I have a confession to make; I’ve never played the Pathfinder RPG. For a period of time it was the most played RPG in the world, but I never got a chance to try it. But I have played the Pathfinder Adventure Card Game, which is based on the “iconic characters” that Paizo created for their Pathfinder universe. I played my whole campaign as Valeros, the mighty warrior, fighting alongside Seoni, the sorceror, and whatever character Quinten played after his bard died. We enjoyed the campaign and our introduction to the world of Pathfinder. Then I started listening to the Glass Cannon Podcast, an official Pathfinder Actual Play Podcast, who has set their game in the world of Golarion. Their great storytelling made me want to know more about the lore of the Pathfinder universe. So when I saw that Jim Zub had authored a Pathfinder graphic novel, I ordered a copy right away.
Dark Waters Rising reveals the background of the iconic characters of the Pathfinder universe and shows how they came to adventure together. It provides a glimpse into the lives of some of the characters we embodied in our adventure card game. And I have to say that Valeros is much more brash and blood thirsty for battle in this series than I played him in our adventure. But the storyline that Zub puts together in this series is quite interesting, if not fairly straightforward for a fantasy adventure. A group of heroes finds some goblins, kills them, goes to the closest town and tells them some bad stuff might happen because of said goblins, then has to defend the town from a big bad monster connected to the goblins. It’s pretty standard for the start of a fantasy adventure. The really interesting aspects of this first volume come from the character development and how each hero interacts with the others in their burgeoning party. Zub writes some great banter between the heroes, especially between Valeros and Merisiel, the roguish Elf. So if you’re a fan of exposition, this first volume will be right up your alley.
There is one glaring issue that I have with this graphic novel, though. The art is not very good. Andrew Huerta’s panels are often way too busy and convoluted. It is hard to follow the action at times because of how much chaff is in the panel. And colorist Ross Campbell does not do Huerta any favours by using a very dark colour palette that makes the characters seem to blend in with the background. The panels in the climactic scene of the story are so green that it’s hard to tell where the background ends and the monster begins. Some may argue that it highlights the monstrosity of the beast, but I just found it distracting. And I obviously wasn’t the only one who didn’t enjoy Huerta’s work, as he was replaced in the second volume by Ivan Anaya, who I have heard does a better job.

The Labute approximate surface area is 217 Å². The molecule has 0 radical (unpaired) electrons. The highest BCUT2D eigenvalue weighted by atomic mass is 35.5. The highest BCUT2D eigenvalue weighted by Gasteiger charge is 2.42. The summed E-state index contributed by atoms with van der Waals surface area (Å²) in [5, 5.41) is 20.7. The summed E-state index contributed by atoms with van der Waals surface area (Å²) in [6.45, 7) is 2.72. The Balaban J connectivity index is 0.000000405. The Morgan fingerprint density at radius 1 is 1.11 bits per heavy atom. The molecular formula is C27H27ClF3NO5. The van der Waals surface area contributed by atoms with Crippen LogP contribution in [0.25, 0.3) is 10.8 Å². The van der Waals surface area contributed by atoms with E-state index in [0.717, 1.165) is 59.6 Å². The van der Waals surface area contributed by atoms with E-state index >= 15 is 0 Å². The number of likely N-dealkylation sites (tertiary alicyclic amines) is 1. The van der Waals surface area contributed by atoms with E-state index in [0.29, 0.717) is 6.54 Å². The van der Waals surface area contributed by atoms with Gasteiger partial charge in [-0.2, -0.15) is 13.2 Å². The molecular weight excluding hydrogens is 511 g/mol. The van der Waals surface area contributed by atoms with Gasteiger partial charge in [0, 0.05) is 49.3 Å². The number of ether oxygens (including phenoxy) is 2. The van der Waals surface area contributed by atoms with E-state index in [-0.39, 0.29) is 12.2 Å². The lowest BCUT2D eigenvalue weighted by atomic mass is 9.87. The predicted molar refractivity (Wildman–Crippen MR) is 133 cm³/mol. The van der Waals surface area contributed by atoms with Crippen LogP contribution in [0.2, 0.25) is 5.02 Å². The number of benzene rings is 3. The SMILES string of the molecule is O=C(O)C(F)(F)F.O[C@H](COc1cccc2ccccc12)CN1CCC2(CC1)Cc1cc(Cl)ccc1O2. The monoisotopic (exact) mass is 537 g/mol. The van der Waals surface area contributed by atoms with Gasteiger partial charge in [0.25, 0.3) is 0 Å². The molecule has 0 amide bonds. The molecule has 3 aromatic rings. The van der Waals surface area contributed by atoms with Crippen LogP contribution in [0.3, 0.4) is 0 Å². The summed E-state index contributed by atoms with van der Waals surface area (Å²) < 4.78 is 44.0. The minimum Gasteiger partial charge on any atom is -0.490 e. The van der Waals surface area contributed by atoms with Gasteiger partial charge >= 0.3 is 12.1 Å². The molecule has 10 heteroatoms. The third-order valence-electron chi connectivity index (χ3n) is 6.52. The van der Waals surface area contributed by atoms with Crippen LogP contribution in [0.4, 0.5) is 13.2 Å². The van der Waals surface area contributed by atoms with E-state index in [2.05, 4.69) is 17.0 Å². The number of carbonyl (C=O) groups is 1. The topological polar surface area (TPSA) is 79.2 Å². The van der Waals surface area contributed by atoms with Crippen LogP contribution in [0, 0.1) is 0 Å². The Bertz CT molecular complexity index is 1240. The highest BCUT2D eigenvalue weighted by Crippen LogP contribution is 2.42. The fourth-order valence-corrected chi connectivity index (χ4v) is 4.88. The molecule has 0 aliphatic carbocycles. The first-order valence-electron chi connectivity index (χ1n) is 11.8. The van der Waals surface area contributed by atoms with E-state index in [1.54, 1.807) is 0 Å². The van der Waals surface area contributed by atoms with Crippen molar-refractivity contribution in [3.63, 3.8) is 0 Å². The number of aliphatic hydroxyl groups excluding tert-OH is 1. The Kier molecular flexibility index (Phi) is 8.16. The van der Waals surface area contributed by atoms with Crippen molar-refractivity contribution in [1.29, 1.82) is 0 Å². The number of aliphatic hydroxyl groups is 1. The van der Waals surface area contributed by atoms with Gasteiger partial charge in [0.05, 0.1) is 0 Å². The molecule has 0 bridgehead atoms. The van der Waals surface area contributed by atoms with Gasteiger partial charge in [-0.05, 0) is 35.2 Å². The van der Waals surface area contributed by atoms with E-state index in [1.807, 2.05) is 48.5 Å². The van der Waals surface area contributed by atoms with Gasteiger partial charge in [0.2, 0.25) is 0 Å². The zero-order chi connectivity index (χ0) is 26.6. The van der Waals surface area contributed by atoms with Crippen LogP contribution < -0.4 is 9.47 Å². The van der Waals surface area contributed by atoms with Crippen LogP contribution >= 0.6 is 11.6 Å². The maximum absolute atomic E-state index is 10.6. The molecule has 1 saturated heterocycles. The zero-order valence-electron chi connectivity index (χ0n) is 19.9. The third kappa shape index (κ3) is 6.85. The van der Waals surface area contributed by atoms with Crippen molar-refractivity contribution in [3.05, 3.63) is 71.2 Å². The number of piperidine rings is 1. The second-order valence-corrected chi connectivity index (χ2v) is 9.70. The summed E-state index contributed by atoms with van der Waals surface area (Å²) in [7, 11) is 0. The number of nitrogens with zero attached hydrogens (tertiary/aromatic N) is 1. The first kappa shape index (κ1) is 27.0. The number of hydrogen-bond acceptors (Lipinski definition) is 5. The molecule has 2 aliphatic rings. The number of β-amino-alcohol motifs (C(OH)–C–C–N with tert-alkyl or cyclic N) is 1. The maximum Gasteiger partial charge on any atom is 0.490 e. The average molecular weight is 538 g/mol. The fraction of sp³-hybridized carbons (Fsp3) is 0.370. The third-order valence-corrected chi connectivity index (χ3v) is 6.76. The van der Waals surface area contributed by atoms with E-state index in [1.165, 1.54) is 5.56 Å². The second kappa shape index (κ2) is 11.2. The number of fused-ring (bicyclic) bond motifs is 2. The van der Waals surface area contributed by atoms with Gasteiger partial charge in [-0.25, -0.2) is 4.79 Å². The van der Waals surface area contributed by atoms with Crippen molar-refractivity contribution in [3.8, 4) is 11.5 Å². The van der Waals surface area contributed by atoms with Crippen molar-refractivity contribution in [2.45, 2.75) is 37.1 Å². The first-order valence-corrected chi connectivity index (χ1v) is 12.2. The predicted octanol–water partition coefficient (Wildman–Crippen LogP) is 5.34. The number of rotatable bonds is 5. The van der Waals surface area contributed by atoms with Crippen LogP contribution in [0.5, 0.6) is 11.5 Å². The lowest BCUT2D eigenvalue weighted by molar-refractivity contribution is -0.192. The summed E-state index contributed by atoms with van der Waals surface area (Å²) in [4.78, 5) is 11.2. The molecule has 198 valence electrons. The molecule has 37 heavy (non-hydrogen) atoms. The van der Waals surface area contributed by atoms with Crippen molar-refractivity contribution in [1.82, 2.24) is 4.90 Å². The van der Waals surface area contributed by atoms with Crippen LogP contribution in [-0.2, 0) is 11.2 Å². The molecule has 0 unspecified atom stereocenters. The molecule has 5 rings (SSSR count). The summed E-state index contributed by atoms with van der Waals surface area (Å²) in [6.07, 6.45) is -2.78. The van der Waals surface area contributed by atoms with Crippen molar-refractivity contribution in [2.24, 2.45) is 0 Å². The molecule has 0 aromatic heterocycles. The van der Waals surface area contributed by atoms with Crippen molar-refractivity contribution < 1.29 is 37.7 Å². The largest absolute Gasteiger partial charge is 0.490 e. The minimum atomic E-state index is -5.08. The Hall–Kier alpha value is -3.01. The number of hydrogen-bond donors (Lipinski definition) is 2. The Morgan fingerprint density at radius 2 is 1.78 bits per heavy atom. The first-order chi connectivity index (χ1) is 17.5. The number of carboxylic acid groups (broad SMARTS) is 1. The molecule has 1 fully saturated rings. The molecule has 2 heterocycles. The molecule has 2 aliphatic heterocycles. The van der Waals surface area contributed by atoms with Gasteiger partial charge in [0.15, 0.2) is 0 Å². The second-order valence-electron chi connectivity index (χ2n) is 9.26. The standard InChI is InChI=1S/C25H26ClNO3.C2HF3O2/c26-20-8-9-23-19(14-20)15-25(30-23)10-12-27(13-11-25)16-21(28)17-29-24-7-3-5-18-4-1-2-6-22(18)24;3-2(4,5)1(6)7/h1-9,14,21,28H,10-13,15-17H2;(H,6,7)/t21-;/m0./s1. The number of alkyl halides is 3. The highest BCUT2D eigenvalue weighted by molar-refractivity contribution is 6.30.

Also, I still have trouble with the portrayal of Seoni in the Pathfinder world. She is constantly being drawn with immense amounts of cleavage and a glaring lack of clothing. Yes, she is a sorcerer, therefore she can’t be wearing armor, but it remains another problematic portrayal of a female character in a fantasy world. Hats off to Paizo for Kyra the cleric and Seelah the paladin, both properly armored to go into battle, but in an industry where women are too often portrayed as near-nude, Seoni sadly conforms to that trend.
If you’re a Pathfinder fan, know the lore, and have experience seeing these characters in the world of Golarion, you should definitely check this series out. Learning about their backstories brings more vibrance to the lore. But if you have no investment in the Pathfinder world, there are better fantasy graphic novel series’ out there. As for age range, I chose not to put this one in my middle school library collection because I found there was a lot of blood and violence throughout the book. This probably fits in the 15 and up range. I do plan on getting the second volume when the paperback releases in March to see the changes to the art, but this isn’t one I am dying to dive into in the future.
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